Blood Pressure and Heart Rate Variability during Yoga-Based Alternate Nostril Breathing Practice and Breath Awareness  This study showed increased vagal function (and autonomic nervous activity), accounting for lowered blood pressure and increased heart rate variability during the yogic practice of alternate-nostril breathing.

Breathing Exercises and/or Retraining Techniques in the Treatment of Asthma: Comparative Effectiveness  “Yoga breathing may improve pulmonary function in adults in addition to reducing asthma symptoms”

Breathing exercises for chronic obstructive pulmonary disease  There was a significant improvement in six‐minute walk distance after three months of yoga involving pranayama timed breathing techniques

Effects of yoga training in patients with chronic obstructive pulmonary disease: a systematic review and meta-analysis   “Yoga training has a positive effect on improving lung function and exercise capacity and could be used as an adjunct pulmonary rehabilitation program in COPD patients.”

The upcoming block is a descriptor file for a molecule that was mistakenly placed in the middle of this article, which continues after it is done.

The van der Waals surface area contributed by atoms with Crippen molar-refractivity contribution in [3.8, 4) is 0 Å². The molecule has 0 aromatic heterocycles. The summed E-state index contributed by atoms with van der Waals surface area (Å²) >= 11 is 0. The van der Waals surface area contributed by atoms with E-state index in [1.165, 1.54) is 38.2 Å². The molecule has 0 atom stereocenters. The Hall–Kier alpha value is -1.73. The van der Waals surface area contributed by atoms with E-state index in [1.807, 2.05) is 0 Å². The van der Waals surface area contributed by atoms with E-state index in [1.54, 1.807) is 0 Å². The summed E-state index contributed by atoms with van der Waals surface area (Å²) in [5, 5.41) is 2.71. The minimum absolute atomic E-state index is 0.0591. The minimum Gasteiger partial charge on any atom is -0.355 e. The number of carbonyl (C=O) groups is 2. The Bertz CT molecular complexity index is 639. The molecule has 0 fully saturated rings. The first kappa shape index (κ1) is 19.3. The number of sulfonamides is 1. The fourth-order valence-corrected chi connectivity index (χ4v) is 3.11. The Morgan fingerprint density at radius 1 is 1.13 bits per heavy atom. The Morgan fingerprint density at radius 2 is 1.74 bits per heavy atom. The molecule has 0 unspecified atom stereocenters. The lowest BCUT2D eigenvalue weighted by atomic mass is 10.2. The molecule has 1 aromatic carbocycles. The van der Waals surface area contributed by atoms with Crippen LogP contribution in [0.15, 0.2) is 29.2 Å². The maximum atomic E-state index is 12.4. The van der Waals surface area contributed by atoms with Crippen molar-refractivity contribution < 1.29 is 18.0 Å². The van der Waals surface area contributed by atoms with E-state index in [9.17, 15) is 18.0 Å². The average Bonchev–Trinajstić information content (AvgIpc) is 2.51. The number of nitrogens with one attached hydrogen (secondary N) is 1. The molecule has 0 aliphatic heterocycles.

Yoga for Asthma   “There was some evidence that yoga may improve quality of life, improve symptoms, and reduce medication usage in people with asthma.”

Acute fall and long‐term rise in oxygen saturation in response to meditation   Meditation, a key component of yoga, seems to improve efficiency of gas exchange and oxygenation. This paper concluded that, “Meditation induces favorable changes in cardiovascular and respiratory end points of clinical interest.”

 

  1. Arthritis

Yoga Benefits for Arthritis  Even the Arthritis Foundation recommends Yoga.

Yoga for Low Back Pain    Blog by yoga therapist as an introduction to Cochran’s research links embedded.

Yoga in Rheumatic Diseases  This articles summarizes key considerations for yoga in rheumatic diseases, including clear guidelines to help healthcare practitioners find qualified yoga professionals. It concludes that a growing body of evidence suggests that yoga is a safe, feasible option for many living with rheumatic conditions. Furthermore, “This holistic approach to exercise with an emphasis on mindfulness and stress reduction may also offer additional opportunities to enhance psychological well-being, reduce pain and enhance function and participation, as part of a comprehensive disease management approach.”